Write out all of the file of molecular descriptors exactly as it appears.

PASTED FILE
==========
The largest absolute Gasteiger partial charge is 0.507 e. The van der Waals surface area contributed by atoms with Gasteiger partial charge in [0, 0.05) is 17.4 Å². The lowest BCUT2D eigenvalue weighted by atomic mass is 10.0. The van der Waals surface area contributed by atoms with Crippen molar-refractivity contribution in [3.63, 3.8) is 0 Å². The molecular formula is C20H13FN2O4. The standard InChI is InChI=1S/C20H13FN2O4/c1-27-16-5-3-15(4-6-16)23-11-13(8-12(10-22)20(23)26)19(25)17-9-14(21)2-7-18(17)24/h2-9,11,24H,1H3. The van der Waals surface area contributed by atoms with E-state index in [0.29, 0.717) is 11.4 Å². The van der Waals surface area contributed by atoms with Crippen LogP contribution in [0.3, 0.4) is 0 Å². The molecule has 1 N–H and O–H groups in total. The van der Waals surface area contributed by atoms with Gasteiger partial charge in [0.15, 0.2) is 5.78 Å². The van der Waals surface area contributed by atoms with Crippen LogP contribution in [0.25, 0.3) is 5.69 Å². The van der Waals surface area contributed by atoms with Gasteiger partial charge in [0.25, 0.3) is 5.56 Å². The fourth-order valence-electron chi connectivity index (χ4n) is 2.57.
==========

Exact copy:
The largest absolute Gasteiger partial charge is 0.507 e. The van der Waals surface area contributed by atoms with Gasteiger partial charge in [0, 0.05) is 17.4 Å². The lowest BCUT2D eigenvalue weighted by atomic mass is 10.0. The van der Waals surface area contributed by atoms with Crippen molar-refractivity contribution in [3.63, 3.8) is 0 Å². The molecular formula is C20H13FN2O4. The standard InChI is InChI=1S/C20H13FN2O4/c1-27-16-5-3-15(4-6-16)23-11-13(8-12(10-22)20(23)26)19(25)17-9-14(21)2-7-18(17)24/h2-9,11,24H,1H3. The van der Waals surface area contributed by atoms with E-state index in [0.29, 0.717) is 11.4 Å². The van der Waals surface area contributed by atoms with Crippen LogP contribution in [0.3, 0.4) is 0 Å². The molecule has 1 N–H and O–H groups in total. The van der Waals surface area contributed by atoms with Gasteiger partial charge in [0.15, 0.2) is 5.78 Å². The van der Waals surface area contributed by atoms with Crippen LogP contribution in [0.25, 0.3) is 5.69 Å². The van der Waals surface area contributed by atoms with Gasteiger partial charge in [0.25, 0.3) is 5.56 Å². The fourth-order valence-electron chi connectivity index (χ4n) is 2.57.